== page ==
LONDON Nov 13 Nomura plans to complete
the merger of its European equities units by June, in a move
that will position the Japanese to meet British regulatory
reforms outlined last week.
Nomura is combining its two European equity platforms -
Nomura International and Instinet - drawing a line under two
years in which the units competed against each other.
"The systems migration is under way and we plan to have
fully migrated the systems and retired the Nomura platform by
the end of June next year," Sam Ruiz, head of EMEA equities at
Nomura, said on Tuesday.
Ruiz said the bank was working in parallel with Nomura
International clients to move them to Instinet, which is owned
by Nomura but run separately from the bank.
Instinet, Nomura International and rivals such as Deutsche
Bank, Morgan Stanley and UBS, make
money by finding the best share deals available on behalf of
pension and hedge fund clients.
Such brokers have struggled to stay profitable in recent
years as trading dried up, with uncertainty linked to the euro
zone debt crisis spooking investors.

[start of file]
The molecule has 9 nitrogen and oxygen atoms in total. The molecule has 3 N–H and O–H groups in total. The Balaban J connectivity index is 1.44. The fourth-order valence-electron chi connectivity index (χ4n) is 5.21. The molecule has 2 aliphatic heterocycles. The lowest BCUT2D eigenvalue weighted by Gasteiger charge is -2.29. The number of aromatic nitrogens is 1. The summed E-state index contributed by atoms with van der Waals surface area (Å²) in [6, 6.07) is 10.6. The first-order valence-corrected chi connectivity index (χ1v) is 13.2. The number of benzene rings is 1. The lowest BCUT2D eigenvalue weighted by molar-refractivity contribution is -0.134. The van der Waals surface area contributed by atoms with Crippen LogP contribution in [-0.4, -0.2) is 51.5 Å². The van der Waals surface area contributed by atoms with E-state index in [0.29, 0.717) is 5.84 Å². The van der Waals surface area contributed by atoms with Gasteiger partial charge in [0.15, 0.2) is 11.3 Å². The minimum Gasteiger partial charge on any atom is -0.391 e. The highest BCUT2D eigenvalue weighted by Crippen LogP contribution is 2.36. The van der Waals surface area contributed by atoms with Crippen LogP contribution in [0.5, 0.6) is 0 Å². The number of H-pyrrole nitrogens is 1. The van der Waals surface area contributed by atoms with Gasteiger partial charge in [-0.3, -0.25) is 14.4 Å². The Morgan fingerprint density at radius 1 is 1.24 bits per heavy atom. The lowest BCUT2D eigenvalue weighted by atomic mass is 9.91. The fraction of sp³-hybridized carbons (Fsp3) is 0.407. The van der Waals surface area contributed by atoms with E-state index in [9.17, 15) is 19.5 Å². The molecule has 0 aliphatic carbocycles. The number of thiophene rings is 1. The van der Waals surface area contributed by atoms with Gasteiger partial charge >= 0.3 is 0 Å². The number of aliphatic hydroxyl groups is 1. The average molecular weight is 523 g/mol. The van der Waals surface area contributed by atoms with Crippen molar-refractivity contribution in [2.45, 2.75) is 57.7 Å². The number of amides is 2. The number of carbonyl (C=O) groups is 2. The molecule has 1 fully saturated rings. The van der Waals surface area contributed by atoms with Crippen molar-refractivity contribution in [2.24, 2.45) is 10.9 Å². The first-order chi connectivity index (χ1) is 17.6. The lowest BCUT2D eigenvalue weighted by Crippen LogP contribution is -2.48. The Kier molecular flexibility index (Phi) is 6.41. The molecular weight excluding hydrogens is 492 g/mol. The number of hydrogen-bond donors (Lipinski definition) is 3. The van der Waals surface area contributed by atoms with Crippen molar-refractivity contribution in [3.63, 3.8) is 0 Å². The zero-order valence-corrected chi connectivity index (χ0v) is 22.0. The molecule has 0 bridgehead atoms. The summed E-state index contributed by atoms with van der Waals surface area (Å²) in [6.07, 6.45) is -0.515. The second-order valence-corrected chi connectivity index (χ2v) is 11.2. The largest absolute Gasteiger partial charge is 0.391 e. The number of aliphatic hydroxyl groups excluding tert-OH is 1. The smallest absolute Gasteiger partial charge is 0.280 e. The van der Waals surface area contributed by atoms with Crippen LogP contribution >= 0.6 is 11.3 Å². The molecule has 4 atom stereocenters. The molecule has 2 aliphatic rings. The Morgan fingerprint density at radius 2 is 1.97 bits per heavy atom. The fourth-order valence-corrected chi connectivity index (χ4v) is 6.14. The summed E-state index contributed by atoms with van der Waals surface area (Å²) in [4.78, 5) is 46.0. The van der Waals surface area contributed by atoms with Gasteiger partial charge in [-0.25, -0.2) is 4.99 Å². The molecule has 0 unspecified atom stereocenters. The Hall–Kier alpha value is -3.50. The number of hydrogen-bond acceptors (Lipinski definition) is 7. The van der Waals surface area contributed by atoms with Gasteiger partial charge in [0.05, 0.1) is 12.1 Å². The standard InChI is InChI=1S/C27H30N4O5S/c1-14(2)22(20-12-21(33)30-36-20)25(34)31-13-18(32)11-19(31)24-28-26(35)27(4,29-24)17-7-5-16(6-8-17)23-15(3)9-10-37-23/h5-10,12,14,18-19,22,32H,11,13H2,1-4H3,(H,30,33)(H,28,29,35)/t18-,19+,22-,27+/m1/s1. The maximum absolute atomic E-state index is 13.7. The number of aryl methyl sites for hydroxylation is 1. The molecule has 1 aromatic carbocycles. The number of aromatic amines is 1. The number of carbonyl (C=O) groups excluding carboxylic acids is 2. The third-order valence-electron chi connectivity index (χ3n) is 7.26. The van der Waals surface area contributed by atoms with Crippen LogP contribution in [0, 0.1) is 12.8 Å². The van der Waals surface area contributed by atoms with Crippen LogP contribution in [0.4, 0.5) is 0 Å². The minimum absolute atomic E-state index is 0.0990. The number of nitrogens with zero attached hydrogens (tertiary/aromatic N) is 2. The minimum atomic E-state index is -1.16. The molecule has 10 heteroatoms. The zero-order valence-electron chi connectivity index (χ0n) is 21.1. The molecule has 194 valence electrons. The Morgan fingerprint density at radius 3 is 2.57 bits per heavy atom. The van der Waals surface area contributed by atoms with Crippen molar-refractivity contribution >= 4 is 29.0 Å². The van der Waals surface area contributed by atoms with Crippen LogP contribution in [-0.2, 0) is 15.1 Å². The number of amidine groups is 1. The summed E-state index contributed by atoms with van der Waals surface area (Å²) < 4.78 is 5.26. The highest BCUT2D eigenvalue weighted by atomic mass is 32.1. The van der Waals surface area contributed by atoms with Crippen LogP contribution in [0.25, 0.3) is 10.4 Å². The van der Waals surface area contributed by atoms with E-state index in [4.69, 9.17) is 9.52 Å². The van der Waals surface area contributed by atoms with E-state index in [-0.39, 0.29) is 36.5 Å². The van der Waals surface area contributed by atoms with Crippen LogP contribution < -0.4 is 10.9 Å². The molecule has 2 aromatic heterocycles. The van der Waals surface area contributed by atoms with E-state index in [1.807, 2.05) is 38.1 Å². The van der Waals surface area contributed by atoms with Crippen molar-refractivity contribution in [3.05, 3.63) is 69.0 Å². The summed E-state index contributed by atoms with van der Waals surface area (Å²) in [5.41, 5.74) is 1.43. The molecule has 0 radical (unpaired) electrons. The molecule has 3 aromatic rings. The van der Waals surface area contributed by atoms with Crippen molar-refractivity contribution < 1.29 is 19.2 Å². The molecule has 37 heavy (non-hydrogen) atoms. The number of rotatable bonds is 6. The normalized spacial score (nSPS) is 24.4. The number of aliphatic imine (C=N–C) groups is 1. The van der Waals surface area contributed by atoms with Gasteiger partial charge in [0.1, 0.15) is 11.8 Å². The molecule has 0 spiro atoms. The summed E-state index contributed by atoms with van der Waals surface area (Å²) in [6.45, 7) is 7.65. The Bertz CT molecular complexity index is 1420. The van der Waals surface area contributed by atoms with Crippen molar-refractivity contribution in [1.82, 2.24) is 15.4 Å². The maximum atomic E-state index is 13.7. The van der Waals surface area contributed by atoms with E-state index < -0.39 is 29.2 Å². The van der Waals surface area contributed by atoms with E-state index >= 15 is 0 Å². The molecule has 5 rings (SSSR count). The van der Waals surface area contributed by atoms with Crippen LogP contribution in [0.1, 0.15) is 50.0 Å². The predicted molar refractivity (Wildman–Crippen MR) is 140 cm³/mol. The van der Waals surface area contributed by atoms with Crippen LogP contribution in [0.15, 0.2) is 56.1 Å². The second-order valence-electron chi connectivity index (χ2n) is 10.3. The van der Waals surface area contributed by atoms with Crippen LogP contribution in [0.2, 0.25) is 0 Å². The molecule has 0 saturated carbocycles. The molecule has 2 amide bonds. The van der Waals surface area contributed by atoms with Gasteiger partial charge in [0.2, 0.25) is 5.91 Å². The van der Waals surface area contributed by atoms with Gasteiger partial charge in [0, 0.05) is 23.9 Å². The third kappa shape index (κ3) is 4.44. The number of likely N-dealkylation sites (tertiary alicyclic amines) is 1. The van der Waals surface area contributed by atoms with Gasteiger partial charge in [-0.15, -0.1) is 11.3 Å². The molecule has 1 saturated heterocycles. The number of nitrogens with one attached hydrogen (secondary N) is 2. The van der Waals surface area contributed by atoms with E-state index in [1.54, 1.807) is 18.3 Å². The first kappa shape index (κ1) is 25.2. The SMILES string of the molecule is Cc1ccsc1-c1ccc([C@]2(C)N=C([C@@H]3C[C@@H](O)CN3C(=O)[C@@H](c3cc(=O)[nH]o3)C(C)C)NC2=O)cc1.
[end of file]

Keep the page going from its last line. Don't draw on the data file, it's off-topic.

Nomura sees Instinet having the advantage of being a
client-only platform on which the bank does not trade on its own
behalf, meaning clients can be sure they are not competing
against the bank.
"As a purely agency broker, Instinet is unconflicted so the
client is happier to share more about the trade which ultimately
enables the broker to do a better job," said Ruiz.
On Friday, the Financial Services Authority, Britain's top
markets regulator, called for industry feedback on so-called
conflicts of interest - where asset managers buy goods and
services with client money.
The FSA said most asset managers reviewed between June 2011
year and February this year could not show their clients were
avoiding inappropriate costs.
The regulator gave asset management bosses until February to
respond and said it would continue to look for evidence of
conflicts of interest.
Tighter regulation around conflicts of interest could force
asset managers to use agency brokers such as Instinet rather
than large investment banks which currently dominate share
trading in Europe.